FTC Blogs

FTC’s 2018 Privacy & Data Security Update: What it means for your business

Looking to take a deep dive into the breadth and depth of the FTC’s approach to consumer privacy and data security in the past year? The FTC’s website, including the Business Center, has what you need. But what if you or your clients prefer an at-your-fingertips digest of developments in 2018? We’re got that covered, too.

Compliance reports: Reinforcing a commitment to effective orders

Commission orders – both from negotiated settlements and from litigated matters – routinely require Respondents to submit periodic reports on their efforts to comply with the order. (See also Commission Rule 2.41(a)).? Ensuring compliance with Commission orders designed to remedy prior violations of antitrust law, and to prevent future recurrence, is a critical part of the FTC’s enforcement mission.

New protections available for minors under 16

Young people now have more protection from identity theft and fraud, thanks to a new federal law that went into effect September 21st, 2018. The new law lets parents and child welfare representatives of people under 16, as well as legal guardians, request a security freeze, also called a credit freeze, on their behalf. Taking this step can help protect a young person from identity theft and fraud – and it’s free.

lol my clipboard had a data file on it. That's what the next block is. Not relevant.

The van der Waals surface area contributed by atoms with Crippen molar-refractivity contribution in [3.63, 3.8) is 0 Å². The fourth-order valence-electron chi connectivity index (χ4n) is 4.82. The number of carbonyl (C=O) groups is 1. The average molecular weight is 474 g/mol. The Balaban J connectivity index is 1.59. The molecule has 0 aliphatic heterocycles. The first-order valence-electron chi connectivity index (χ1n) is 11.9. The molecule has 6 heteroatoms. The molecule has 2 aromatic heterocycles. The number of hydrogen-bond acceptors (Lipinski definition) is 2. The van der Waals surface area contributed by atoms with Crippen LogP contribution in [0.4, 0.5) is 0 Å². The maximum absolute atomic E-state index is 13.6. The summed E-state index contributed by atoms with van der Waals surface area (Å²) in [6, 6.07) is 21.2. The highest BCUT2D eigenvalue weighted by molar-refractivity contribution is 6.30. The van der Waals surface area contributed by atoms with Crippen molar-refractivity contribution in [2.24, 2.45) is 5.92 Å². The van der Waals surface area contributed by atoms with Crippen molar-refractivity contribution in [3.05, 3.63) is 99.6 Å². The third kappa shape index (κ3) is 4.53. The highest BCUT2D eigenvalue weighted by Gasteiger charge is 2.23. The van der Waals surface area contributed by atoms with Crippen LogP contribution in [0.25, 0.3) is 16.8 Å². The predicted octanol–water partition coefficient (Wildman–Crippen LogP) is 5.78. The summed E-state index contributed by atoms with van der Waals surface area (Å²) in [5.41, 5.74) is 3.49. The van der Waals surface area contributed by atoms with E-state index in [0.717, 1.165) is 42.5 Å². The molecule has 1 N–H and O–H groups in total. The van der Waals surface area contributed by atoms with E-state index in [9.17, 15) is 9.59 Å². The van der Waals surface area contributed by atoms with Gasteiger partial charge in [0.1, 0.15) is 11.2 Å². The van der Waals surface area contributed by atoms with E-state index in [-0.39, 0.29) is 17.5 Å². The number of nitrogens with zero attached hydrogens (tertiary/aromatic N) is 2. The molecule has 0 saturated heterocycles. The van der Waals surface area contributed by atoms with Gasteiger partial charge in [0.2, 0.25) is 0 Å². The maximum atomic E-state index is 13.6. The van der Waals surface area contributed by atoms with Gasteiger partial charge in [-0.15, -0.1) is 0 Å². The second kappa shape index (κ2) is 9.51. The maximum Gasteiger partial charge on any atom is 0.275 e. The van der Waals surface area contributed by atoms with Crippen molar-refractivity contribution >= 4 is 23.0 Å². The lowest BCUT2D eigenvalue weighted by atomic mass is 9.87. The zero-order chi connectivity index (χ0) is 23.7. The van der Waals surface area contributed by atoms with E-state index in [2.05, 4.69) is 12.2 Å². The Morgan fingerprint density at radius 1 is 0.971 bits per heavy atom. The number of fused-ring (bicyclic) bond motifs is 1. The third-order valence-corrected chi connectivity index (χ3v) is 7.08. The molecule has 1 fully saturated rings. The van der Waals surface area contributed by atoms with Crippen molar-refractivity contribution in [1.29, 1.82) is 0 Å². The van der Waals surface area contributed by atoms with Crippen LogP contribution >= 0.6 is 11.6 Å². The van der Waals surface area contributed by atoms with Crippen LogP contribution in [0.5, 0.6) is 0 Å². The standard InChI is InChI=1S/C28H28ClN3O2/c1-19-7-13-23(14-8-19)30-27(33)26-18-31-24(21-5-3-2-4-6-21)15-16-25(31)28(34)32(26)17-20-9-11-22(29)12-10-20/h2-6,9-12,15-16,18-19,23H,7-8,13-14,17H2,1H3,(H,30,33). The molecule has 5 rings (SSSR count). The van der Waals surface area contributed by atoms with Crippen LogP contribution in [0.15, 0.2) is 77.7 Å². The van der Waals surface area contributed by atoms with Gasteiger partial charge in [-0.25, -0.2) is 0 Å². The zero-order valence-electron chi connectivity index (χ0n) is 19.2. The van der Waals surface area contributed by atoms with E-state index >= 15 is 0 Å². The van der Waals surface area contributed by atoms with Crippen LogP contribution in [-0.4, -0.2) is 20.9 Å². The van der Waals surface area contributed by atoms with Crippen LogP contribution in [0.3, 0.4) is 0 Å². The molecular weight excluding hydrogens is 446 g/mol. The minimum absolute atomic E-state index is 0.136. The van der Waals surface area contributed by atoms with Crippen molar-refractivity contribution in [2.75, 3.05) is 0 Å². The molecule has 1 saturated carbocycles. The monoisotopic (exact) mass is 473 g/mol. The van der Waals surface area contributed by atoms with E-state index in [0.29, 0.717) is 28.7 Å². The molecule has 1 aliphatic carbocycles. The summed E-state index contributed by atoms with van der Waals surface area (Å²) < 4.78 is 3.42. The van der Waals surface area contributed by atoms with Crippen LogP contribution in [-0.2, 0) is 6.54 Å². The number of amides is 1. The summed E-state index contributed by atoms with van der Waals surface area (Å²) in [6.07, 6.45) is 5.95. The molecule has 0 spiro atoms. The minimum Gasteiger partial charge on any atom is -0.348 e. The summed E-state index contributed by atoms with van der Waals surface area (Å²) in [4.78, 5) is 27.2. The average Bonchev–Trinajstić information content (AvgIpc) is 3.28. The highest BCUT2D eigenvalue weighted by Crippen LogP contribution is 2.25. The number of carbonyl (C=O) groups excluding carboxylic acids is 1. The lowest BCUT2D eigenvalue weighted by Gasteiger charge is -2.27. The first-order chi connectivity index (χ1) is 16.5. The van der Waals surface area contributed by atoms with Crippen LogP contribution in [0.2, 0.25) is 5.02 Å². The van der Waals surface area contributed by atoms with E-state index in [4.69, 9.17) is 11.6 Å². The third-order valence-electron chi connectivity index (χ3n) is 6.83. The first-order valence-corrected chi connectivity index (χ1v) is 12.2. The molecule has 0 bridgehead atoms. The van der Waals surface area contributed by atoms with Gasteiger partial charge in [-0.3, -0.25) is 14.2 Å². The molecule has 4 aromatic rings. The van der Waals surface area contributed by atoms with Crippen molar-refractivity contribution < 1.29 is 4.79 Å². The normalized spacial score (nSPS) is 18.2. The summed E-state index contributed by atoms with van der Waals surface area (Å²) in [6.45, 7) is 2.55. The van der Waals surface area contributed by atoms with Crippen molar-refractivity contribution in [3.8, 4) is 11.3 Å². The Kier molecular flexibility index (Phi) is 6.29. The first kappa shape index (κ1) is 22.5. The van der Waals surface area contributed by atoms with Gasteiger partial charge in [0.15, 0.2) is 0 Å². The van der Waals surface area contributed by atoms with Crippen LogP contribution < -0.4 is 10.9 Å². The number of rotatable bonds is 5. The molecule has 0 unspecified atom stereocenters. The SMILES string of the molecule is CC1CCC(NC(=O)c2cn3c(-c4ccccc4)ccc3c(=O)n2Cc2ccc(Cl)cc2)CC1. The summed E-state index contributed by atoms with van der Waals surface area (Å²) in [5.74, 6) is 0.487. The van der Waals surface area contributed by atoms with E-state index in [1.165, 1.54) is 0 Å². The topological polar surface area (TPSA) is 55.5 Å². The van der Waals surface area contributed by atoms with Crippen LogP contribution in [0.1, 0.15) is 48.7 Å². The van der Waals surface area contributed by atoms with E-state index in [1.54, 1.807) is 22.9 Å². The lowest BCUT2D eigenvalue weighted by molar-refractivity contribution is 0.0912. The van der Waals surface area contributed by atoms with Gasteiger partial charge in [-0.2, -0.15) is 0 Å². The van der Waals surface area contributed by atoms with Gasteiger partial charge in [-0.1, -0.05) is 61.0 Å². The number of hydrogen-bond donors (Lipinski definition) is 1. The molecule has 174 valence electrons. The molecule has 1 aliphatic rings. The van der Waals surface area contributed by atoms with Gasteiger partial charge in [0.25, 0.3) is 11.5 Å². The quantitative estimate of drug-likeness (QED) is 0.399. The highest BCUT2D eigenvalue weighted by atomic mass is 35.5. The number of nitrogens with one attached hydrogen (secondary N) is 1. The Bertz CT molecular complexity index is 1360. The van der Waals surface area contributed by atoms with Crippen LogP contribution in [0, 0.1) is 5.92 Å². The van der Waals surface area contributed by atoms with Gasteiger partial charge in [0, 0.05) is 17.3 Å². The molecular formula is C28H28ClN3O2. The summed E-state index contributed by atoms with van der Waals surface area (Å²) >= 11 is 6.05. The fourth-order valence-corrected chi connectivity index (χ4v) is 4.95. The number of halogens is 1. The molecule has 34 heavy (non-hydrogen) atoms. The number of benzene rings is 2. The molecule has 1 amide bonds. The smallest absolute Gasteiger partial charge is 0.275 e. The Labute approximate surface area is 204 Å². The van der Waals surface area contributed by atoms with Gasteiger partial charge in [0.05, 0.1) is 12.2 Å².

HSR threshold adjustments and reportability for 2019

When Congress passed the Hart-Scott-Rodino Antitrust Improvements Act of 1976, it created minimum dollar thresholds to limit the burden of premerger reporting. In 2000, it amended the HSR statute to require the annual adjustment of these thresholds based on the change in gross national product. As a result, reportability under the Act changes from year to year as the statutory thresholds adjust. The PNO fields many questions about the upcoming adjustments to the HSR thresholds from parties whose transactions may take place around the time of the revisions.

Older adults hardest hit by tech support scams

If the mere thought of your computer being hacked frightens you, you’re not alone. And tech support scammers know how to exploit that fear to their own advantage. They work to scare you into believing your computer is compromised and then offer to “fix” the problem – for a fee. The FTC’s Consumer Sentinel Network got nearly 143,000 reports about tech support scams in 2018.1

FTC’s Tech Support Takedown 2019

We read you loud and clear! Last year, the FTC got nearly 143,000 reports about tech support scams. We’ve been warning people about this type of scam for years. But one piece of information in the FTC’s newest Consumer Protection Data Spotlight was an eye-opener. People 60 and over were about five times more likely than younger people to tell us they lost money on this scam, even though they were less likely than younger people to say they lost money to many other types of scams.